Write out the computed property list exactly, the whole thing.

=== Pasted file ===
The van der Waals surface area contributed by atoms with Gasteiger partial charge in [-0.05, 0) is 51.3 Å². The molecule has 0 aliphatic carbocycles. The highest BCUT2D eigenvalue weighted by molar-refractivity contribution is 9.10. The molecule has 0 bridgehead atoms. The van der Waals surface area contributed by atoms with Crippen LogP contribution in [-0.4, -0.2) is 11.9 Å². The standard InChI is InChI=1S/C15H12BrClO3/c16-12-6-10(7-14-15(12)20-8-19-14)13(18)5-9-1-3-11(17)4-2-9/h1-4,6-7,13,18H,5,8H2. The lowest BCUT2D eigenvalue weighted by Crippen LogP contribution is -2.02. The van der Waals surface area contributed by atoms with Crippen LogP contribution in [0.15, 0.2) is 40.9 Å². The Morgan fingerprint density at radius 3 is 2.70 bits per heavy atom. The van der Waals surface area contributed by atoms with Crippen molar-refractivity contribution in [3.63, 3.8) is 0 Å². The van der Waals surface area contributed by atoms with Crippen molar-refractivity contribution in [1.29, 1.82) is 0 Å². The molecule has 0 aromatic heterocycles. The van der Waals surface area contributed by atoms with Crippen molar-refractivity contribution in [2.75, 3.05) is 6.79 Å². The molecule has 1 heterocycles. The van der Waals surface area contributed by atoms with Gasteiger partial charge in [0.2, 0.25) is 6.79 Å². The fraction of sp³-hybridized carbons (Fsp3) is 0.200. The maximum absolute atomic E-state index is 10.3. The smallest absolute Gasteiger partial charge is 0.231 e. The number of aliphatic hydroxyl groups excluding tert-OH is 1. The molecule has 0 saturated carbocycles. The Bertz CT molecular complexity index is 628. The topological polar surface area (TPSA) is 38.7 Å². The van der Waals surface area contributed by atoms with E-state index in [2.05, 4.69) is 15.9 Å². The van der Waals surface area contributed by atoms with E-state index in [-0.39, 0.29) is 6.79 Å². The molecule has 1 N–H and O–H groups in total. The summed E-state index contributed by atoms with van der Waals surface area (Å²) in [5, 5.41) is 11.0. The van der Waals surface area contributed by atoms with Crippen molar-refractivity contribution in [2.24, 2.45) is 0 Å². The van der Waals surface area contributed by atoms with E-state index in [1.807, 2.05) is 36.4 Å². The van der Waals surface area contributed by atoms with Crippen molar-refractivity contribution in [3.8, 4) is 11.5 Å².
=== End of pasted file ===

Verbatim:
The van der Waals surface area contributed by atoms with Gasteiger partial charge in [-0.05, 0) is 51.3 Å². The molecule has 0 aliphatic carbocycles. The highest BCUT2D eigenvalue weighted by molar-refractivity contribution is 9.10. The molecule has 0 bridgehead atoms. The van der Waals surface area contributed by atoms with Crippen LogP contribution in [-0.4, -0.2) is 11.9 Å². The standard InChI is InChI=1S/C15H12BrClO3/c16-12-6-10(7-14-15(12)20-8-19-14)13(18)5-9-1-3-11(17)4-2-9/h1-4,6-7,13,18H,5,8H2. The lowest BCUT2D eigenvalue weighted by Crippen LogP contribution is -2.02. The van der Waals surface area contributed by atoms with Crippen LogP contribution in [0.15, 0.2) is 40.9 Å². The Morgan fingerprint density at radius 3 is 2.70 bits per heavy atom. The van der Waals surface area contributed by atoms with Crippen molar-refractivity contribution in [3.63, 3.8) is 0 Å². The van der Waals surface area contributed by atoms with Crippen molar-refractivity contribution in [1.29, 1.82) is 0 Å². The molecule has 0 aromatic heterocycles. The van der Waals surface area contributed by atoms with Crippen molar-refractivity contribution in [2.75, 3.05) is 6.79 Å². The molecule has 1 heterocycles. The van der Waals surface area contributed by atoms with Gasteiger partial charge in [0.2, 0.25) is 6.79 Å². The fraction of sp³-hybridized carbons (Fsp3) is 0.200. The maximum absolute atomic E-state index is 10.3. The smallest absolute Gasteiger partial charge is 0.231 e. The number of aliphatic hydroxyl groups excluding tert-OH is 1. The molecule has 0 saturated carbocycles. The Bertz CT molecular complexity index is 628. The topological polar surface area (TPSA) is 38.7 Å². The van der Waals surface area contributed by atoms with E-state index in [2.05, 4.69) is 15.9 Å². The van der Waals surface area contributed by atoms with E-state index in [-0.39, 0.29) is 6.79 Å². The molecule has 1 N–H and O–H groups in total. The summed E-state index contributed by atoms with van der Waals surface area (Å²) in [5, 5.41) is 11.0. The van der Waals surface area contributed by atoms with Crippen molar-refractivity contribution in [2.24, 2.45) is 0 Å². The van der Waals surface area contributed by atoms with E-state index in [1.807, 2.05) is 36.4 Å². The van der Waals surface area contributed by atoms with Crippen molar-refractivity contribution in [3.8, 4) is 11.5 Å².